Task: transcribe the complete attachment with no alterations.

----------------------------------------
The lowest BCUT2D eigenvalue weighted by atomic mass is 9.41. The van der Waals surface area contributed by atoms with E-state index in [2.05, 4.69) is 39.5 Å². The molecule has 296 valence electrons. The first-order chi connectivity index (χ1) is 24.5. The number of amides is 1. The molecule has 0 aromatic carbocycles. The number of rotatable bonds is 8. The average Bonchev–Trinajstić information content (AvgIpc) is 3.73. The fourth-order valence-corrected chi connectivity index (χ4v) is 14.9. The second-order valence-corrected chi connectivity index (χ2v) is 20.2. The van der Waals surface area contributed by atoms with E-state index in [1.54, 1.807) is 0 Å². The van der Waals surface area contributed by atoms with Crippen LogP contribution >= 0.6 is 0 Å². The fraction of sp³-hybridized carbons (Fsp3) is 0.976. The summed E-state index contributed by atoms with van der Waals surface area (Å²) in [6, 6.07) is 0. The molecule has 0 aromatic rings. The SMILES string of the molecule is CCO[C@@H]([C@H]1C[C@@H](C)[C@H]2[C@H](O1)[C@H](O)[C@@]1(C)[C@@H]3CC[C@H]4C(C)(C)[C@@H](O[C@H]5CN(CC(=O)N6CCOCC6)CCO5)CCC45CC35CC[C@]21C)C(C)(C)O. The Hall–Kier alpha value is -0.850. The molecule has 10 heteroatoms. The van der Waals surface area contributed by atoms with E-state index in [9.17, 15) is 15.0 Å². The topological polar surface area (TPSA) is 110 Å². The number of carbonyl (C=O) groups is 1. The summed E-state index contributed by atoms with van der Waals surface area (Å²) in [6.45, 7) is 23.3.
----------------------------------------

The lowest BCUT2D eigenvalue weighted by atomic mass is 9.41. The van der Waals surface area contributed by atoms with E-state index in [2.05, 4.69) is 39.5 Å². The molecule has 296 valence electrons. The first-order chi connectivity index (χ1) is 24.5. The number of amides is 1. The molecule has 0 aromatic carbocycles. The number of rotatable bonds is 8. The average Bonchev–Trinajstić information content (AvgIpc) is 3.73. The fourth-order valence-corrected chi connectivity index (χ4v) is 14.9. The second-order valence-corrected chi connectivity index (χ2v) is 20.2. The van der Waals surface area contributed by atoms with E-state index in [1.54, 1.807) is 0 Å². The van der Waals surface area contributed by atoms with Crippen LogP contribution >= 0.6 is 0 Å². The fraction of sp³-hybridized carbons (Fsp3) is 0.976. The summed E-state index contributed by atoms with van der Waals surface area (Å²) in [6, 6.07) is 0. The molecule has 0 aromatic rings. The SMILES string of the molecule is CCO[C@@H]([C@H]1C[C@@H](C)[C@H]2[C@H](O1)[C@H](O)[C@@]1(C)[C@@H]3CC[C@H]4C(C)(C)[C@@H](O[C@H]5CN(CC(=O)N6CCOCC6)CCO5)CCC45CC35CC[C@]21C)C(C)(C)O. The Hall–Kier alpha value is -0.850. The molecule has 10 heteroatoms. The van der Waals surface area contributed by atoms with E-state index in [9.17, 15) is 15.0 Å². The topological polar surface area (TPSA) is 110 Å². The number of carbonyl (C=O) groups is 1. The summed E-state index contributed by atoms with van der Waals surface area (Å²) in [6.45, 7) is 23.3.